Save energy, save the economy
The country may spend $30 billion on conservation in the coming year, but will that put people back to work?
NEW YORK (CNNMoney.com) -- It looks like America may be getting a whole lot more energy efficient as part of any new stimulus plan.
But how exactly will that happen? While new light bulbs, insulation and air conditioners may play well with homeowners, will they actually put enough people to work to jumpstart the economy?
The energy-saving plan is expected as part of a stimulus package from lawmakers set for early January that could top $800 billion and include everything from tax breaks to road repairs.
Conservation is thought to be the first big energy component of President-elect Barack Obama's long-term energy plan, for a couple of reasons.
First, it can be done relatively quickly using existing state and regional agencies.
Conservation is also essential if the country is to switch to cleaner, more renewable forms of electricity, since they can't currently provide the sheer megawatts that fossil fuel or nuclear power can produce.
If a major conservation initiative is included in the stimulus package, it might look something like a plan being pushed by the electric utility industry and a handful of environmental groups.
Under that plan, the government would commit just over $30 billion toward making the nation energy efficient. The money would be spent as follows:
-- $3 billion for home energy retrofits, which could include rebate checks for people who buy energy-efficient appliances like air conditioners and refrigerators.
-- $3 billion for energy retrofits at public buildings, which may include hiring people to conduct energy audits and install so-called "smart-meters" that more efficiently allocate power.
-- $3 billion to promote energy efficiency in commercial buildings, largely in the form of tax breaks for developers who build them.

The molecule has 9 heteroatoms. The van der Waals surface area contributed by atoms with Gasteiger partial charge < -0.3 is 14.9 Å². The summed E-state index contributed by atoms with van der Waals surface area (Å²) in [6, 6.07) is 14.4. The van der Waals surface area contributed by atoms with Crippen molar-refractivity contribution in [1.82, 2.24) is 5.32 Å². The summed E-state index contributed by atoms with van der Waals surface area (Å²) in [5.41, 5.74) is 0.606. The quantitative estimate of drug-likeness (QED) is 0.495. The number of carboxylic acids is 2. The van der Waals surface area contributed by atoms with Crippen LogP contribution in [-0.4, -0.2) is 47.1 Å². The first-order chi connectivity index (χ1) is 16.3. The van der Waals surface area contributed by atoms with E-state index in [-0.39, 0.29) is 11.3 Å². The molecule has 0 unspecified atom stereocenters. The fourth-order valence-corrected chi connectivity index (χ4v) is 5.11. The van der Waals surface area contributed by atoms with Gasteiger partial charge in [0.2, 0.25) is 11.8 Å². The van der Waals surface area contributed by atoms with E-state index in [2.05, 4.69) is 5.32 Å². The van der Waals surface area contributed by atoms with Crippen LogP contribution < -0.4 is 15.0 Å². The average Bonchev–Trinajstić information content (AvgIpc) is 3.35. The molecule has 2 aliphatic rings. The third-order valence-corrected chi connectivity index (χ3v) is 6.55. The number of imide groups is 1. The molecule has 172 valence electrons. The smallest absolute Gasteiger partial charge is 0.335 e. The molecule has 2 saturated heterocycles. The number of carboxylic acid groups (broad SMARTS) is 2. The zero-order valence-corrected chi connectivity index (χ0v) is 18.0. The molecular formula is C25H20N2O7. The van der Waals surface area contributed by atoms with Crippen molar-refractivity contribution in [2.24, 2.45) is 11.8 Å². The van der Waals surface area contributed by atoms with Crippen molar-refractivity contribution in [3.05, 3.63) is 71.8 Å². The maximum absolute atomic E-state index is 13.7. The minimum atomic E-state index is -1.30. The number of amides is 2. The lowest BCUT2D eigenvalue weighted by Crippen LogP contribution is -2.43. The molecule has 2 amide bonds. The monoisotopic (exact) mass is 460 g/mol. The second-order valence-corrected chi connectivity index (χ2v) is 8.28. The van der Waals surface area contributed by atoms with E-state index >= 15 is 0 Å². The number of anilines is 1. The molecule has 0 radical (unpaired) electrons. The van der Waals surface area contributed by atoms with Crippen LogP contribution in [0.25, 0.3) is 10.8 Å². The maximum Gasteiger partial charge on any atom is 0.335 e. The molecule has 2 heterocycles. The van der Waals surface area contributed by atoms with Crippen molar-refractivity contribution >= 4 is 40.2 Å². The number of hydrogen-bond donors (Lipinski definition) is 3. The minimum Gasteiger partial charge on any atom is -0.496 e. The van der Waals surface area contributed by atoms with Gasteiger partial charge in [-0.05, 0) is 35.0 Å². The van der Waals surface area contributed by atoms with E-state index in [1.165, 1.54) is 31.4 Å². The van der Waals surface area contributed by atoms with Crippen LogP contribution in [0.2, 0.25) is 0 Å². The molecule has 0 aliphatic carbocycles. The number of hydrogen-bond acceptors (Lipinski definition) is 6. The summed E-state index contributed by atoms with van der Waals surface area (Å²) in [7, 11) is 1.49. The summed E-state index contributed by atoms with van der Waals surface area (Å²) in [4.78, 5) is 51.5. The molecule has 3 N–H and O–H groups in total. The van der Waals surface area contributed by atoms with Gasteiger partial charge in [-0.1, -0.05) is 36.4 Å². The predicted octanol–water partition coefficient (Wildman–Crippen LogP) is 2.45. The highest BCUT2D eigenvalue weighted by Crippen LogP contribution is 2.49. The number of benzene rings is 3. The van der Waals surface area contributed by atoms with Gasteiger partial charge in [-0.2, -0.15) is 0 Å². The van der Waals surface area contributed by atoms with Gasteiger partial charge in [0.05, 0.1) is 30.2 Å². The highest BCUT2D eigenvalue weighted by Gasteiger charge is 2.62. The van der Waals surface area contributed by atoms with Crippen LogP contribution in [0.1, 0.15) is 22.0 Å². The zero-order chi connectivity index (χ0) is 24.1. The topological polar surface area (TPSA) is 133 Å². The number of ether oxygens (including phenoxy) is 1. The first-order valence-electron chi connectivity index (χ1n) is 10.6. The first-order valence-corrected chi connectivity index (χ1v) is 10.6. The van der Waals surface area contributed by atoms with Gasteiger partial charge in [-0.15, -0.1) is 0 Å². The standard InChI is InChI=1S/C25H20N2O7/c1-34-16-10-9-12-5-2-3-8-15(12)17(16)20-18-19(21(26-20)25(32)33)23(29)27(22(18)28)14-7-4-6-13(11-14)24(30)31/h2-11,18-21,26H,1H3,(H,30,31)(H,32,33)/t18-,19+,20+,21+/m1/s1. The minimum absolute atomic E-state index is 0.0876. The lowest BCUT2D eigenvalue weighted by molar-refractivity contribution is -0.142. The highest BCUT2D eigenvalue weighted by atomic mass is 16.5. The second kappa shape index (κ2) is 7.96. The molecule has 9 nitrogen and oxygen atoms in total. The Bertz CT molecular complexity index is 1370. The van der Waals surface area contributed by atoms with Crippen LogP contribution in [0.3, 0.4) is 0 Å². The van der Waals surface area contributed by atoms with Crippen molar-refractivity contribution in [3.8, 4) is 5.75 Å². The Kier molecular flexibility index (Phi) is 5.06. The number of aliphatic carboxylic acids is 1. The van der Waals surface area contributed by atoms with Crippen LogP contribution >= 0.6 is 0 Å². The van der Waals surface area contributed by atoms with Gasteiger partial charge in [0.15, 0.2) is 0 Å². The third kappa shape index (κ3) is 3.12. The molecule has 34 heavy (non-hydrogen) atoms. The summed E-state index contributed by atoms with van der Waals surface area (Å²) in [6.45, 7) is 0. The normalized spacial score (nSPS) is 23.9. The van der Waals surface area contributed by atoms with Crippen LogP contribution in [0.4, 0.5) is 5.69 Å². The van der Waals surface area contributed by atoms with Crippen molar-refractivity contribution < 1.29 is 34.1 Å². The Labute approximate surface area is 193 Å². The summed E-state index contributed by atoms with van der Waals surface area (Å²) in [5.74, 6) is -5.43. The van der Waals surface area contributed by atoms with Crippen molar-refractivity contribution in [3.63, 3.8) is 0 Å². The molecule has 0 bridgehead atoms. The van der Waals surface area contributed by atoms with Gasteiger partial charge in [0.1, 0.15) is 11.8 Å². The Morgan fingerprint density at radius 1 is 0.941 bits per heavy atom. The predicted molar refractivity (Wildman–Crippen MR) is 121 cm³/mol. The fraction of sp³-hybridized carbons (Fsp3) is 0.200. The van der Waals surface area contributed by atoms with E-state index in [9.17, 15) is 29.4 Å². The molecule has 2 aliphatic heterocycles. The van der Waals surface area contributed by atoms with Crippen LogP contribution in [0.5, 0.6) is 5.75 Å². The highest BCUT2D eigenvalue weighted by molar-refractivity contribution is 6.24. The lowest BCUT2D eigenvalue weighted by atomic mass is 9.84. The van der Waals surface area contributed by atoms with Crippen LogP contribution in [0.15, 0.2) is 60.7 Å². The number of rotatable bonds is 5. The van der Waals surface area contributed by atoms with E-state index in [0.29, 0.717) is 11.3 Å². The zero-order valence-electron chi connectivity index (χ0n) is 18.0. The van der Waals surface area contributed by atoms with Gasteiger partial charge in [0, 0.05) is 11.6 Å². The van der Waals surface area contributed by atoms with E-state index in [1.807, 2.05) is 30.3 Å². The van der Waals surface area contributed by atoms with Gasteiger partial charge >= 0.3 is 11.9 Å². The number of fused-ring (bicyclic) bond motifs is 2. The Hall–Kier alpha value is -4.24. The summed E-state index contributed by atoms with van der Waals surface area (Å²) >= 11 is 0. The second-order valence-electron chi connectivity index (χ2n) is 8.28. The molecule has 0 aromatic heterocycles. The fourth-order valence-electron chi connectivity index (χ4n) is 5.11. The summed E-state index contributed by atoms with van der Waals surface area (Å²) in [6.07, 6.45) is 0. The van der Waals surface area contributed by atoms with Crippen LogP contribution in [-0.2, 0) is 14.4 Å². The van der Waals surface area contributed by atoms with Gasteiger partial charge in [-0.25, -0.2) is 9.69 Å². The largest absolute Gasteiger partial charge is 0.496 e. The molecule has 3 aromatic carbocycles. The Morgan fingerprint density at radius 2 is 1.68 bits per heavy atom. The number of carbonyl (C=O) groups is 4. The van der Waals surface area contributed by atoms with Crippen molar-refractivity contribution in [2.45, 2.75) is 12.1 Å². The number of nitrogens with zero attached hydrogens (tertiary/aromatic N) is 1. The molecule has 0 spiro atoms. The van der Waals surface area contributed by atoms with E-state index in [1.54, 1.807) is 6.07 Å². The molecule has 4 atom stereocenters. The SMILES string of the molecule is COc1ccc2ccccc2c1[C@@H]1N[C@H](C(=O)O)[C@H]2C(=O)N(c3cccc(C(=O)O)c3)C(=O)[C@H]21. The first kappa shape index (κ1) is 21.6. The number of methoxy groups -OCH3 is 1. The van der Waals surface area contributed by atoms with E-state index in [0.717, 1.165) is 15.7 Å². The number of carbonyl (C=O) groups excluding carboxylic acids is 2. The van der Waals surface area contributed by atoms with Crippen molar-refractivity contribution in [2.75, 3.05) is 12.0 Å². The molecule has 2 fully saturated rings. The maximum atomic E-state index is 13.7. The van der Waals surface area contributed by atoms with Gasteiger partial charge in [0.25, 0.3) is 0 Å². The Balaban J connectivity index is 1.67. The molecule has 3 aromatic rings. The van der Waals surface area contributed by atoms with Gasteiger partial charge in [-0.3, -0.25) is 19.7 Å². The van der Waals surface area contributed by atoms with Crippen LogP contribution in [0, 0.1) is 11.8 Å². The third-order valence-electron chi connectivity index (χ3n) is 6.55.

-- $3 billion for efficiency projects at schools.
-- $3.5 billion to expand current state energy-efficiency programs.
-- $5 billion more for states that pass stricter building-efficiency standards and restructure their utility conservation incentives.
-- $6 billion for local governments to make power plants and transportation networks more efficient.
-- $4 billion for things that include construction of a better electric grid, efficiency at military institutions, workforce training, additional smart meters and an expansion of the weatherization program to better insulate homes.
In the interest of time, no new agencies are planned. Instead, the money would likely be administered by existing agencies, be they state, federal or regional, or utilities with strong conservation departments.
All told, the program might drop the country's energy consumption by half a percent each year for 20 years. While that doesn't sound like much, with the U.S. spending over $1 trillion on energy each year, the savings could top $5 billion a year, or over $100 billion in all.
"An economic recovery bill that includes significant investments in energy efficiency will not only create jobs immediately, but also and more importantly will bring American ingenuity and its 'can-do' spirit to a new, clean and sustainable energy future," said Kateri Callahan, president of the Alliance to Save Energy, when announcing the program last week.
There's little doubt energy efficiency is something the country should invest in, and there's little doubt it will save energy.
But should we borrow money for it and include it in a stimulus bill - a bill that's designed to create jobs and get the economy back on track?
Plenty of people say yes.
The Alliance estimates their plan will directly create 190,000 jobs in short order.
The Associated General Contractors of America backs the plan, saying every $1 billion spent on infrastructure - energy efficiency included - nearly 30,000 jobs are created.
"Clearly, it will put construction workers back to work and put money in the economy," said Brian Turmail, a spokesman for the contractors' association. "This is a tremendous opportunity."
But others see it as little more than a tremendous opportunity for waste.
"How on earth can this thing be administered without generating a lot of waste," Rudolph Penner, a senior fellow at the think tank the Urban Institute, said of the stimulus plan.
Beyond the potential for waste, critics generally argue that it takes too long for the projects to start up to have the desired effect, and that the economics simply don't make sense.
Once the projects get going, they also say the projects are hard to stop and can then contribute to inflation, not to mention a ballooning debt once the economy recovers
On the energy part specifically, Penner said it would be hard to calculate who was conserving because of the incentive, and who would normally have spent money to conserve anyway.
"Some people would choose to insulate their homes anyway," he said. "For them, this would just be a windfall."
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